News>COMKAF develops plan for orderly Boardwalk drawdown
Coalition forces enjoy the Kandahar Boardwalk Aug. 16, 2013. The vendors on the boardwalk will begin closing in phases as part of the overall drawdown at Kandahar Airfield. The boardwalk has become an iconic part of KAF and its closure is one of the most visible symbols the mission is ending. (U.S. Air Force photo/Senior Airman Jack Sanders)
Coalition forces stroll along the Kandahar Boardwalk Aug. 16, 2013, at Kandahar Airfield, Afghanistan. The headquarters staff for the Commander, Kandahar Airfield, have developed a phased closure plan for the vendors at the boardwalk, resulting in a planned, gradual reduction of services at the boardwalk as end strength declines. (U.S. Air Force photo/Senior Airman Jack Sanders)
The Kandahar Boardwalk is lit up during the night of Sept. 7, 2013, at Kandahar Airfield, Afghanistan, as an aircraft takes off in the back drop. The planned, gradual closure of vendors at the boardwalk is the only piece of this iconic morale venue closing, as the recreation fields and plywood boardwalk will remain after the vendors have departed. (U.S. Air Force photo/Senior Airman Jack Sanders)
Cartoonists from the National Cartoonists Society draw different Coalition force members as part of a USO tour at the Kandahar Boardwalk at Kandahar Airfield, Afghanistan, Sept. 7, 2013. The boardwalk has hosted countless USO, morale and band tours, to include performances from country singers Toby Keith and Billy Ray Cyrus during the seven-year span the boardwalk has been in its current location. (U.S. Air Force photo/Senior Airman Jack Sanders)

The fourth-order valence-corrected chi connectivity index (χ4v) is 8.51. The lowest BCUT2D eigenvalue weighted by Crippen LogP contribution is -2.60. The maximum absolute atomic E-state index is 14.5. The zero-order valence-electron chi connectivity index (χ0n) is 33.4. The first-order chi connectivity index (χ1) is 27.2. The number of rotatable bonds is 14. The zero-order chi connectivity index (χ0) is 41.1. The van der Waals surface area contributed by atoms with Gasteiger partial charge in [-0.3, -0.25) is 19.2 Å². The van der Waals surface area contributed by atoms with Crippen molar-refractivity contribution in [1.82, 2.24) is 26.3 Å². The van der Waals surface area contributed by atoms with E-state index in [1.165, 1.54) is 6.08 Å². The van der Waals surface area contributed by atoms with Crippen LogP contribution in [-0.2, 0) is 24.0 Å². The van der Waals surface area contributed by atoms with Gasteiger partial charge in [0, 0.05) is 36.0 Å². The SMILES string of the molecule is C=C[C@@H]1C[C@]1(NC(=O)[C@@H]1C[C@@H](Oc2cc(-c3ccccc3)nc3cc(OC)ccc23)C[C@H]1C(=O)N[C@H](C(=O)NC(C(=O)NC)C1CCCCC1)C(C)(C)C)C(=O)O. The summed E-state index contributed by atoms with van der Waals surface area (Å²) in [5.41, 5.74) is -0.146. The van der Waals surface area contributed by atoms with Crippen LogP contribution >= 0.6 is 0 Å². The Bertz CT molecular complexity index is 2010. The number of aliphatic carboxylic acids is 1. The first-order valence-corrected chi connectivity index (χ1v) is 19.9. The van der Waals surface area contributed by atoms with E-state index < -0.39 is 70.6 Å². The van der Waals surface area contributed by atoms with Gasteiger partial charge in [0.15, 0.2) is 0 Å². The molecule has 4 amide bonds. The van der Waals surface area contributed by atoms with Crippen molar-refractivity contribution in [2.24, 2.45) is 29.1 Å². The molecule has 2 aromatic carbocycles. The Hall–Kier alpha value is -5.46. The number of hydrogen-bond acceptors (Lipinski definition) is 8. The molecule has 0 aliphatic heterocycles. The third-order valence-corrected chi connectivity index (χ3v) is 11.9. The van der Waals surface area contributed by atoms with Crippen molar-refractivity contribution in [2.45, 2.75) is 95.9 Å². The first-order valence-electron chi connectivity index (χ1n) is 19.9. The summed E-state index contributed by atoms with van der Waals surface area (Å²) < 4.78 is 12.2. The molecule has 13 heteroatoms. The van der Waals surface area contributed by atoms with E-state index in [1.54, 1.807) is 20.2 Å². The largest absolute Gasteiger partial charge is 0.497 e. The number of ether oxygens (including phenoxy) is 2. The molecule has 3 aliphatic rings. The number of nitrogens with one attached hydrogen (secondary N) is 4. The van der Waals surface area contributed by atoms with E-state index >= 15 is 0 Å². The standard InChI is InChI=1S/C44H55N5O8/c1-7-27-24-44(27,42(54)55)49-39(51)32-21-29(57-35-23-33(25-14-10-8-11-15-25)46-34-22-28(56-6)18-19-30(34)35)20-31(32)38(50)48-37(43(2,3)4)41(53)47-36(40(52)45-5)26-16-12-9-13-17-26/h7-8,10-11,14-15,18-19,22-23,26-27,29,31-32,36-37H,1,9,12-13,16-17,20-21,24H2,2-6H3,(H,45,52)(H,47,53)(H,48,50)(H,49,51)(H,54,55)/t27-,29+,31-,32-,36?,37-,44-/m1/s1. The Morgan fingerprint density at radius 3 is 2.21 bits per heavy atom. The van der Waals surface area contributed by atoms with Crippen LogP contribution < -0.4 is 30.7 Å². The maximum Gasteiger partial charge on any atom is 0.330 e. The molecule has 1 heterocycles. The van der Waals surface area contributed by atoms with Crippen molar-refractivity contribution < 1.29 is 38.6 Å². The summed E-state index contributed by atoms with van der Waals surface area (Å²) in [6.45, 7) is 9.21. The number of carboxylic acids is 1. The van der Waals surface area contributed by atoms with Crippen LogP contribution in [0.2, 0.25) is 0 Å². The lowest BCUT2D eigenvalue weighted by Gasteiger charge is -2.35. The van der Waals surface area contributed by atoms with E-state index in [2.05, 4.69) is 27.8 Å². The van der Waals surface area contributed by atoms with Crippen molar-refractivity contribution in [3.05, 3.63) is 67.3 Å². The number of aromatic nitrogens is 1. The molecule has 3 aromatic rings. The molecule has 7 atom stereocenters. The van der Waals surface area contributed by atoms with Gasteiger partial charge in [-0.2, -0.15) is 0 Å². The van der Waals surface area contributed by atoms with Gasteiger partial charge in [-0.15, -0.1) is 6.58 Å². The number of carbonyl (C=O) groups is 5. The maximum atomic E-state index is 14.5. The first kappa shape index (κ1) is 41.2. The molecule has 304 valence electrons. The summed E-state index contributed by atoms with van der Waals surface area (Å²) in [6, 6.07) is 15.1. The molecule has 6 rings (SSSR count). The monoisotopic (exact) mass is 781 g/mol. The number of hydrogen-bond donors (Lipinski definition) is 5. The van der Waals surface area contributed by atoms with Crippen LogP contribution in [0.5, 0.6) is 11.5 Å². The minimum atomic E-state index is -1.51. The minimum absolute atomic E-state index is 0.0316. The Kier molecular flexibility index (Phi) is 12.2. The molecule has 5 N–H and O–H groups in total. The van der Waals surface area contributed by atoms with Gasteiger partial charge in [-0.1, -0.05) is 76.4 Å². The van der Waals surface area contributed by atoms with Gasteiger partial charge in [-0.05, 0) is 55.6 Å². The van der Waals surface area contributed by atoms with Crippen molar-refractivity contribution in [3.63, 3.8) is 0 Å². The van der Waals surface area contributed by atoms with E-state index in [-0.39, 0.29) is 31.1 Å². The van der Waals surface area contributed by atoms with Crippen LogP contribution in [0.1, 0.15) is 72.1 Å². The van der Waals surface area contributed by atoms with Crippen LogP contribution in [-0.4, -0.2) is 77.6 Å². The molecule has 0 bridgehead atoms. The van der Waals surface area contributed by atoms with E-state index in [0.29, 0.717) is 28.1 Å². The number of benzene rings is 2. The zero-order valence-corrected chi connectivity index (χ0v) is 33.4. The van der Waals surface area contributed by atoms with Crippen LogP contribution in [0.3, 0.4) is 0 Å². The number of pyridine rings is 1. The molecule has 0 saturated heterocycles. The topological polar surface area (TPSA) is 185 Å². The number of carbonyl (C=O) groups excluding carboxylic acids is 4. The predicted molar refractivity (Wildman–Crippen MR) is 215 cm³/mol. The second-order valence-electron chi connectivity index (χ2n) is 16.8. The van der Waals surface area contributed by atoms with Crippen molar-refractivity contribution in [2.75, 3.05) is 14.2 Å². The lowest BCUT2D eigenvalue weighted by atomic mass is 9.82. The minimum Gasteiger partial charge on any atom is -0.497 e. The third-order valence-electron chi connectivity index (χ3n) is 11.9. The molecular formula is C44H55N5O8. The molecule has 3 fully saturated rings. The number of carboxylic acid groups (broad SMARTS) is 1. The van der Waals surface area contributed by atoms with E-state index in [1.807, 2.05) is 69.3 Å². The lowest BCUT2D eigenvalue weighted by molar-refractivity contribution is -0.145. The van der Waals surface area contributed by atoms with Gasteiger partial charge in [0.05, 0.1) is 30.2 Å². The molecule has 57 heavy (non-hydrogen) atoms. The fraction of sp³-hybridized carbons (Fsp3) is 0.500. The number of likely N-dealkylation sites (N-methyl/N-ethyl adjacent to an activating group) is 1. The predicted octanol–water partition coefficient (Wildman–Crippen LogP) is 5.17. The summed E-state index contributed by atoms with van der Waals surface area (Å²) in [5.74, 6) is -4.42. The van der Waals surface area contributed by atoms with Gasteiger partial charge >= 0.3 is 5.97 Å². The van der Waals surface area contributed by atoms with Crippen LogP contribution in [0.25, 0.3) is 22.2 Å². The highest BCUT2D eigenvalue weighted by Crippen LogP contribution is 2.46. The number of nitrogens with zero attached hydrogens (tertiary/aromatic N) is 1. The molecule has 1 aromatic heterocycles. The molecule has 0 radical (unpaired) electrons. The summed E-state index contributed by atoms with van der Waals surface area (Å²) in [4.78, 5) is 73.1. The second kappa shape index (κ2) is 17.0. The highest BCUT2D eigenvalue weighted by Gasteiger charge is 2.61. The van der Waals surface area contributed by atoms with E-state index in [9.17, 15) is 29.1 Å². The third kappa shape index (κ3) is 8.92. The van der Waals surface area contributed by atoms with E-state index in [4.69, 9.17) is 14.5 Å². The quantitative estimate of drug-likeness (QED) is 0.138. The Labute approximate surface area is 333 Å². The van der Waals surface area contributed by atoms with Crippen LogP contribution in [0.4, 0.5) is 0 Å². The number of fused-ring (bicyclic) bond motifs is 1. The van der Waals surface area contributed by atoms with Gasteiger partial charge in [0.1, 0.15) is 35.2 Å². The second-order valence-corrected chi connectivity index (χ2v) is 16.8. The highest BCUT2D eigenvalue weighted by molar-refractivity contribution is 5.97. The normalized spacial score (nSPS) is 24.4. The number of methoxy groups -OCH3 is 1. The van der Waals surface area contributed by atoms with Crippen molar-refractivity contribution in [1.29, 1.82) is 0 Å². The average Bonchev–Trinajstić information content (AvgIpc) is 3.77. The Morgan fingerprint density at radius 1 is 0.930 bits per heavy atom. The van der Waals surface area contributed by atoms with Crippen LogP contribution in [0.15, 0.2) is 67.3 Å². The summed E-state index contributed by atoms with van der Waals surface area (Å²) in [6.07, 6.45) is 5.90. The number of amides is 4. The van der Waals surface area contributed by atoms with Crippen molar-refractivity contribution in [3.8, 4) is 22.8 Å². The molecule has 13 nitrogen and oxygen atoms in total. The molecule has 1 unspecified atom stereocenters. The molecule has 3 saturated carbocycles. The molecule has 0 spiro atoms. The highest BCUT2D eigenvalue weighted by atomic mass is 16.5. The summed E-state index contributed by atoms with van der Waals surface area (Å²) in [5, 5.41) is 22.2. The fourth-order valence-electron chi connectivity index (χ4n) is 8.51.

by Capt. Brian Maguire
451st Air Expeditionary Wing Public Affairs
9/16/2013 - KANDAHAR AIRFIELD, Afghanistan -- The Commander, Kandahar Airfield headquarters staff has developed a phased closure plan for the Kandahar Boardwalk as part of the drawdown efforts across Kandahar.
The closure is scheduled to mirror the drawdown of military and contract personnel as the International Security Assistance Force's combat mission in Afghanistan ends in 2014.
"This is a natural evolution as we drawdown forces across the country," said U.S. Air Force Brig. Gen. John Dolan, NATO's Kandahar Airfield commander. "As our personnel numbers decrease, so will the amenities at our installations."
The boardwalk has served as a morale location since it first opened near the passenger terminal here in 2003, resembling a strip mall with a collection of trailers. The boardwalk moved to its current location when the site was authorized by U.S. Air Force Lt. Col. John Clark, then NATO's commander for Kandahar Airfield. The first establishments open at the boardwalk were Pizza Hut, Burger King, Green Beans Coffee, and the Dutch, German and French exchanges, shortly followed by Tim Horton's - a Kandahar favorite.
"I am proud of the rich history and the wonderful services that many nations have provided coalition forces over the years," Dolan said. "The boardwalk is a part of KAF's identity and exists as a corner-stone in the collective memory of the men and women who have served here since it was built. We will still sponsor a bazaar on a limited basis, giving local businesses an opportunity to sell goods to coalition forces."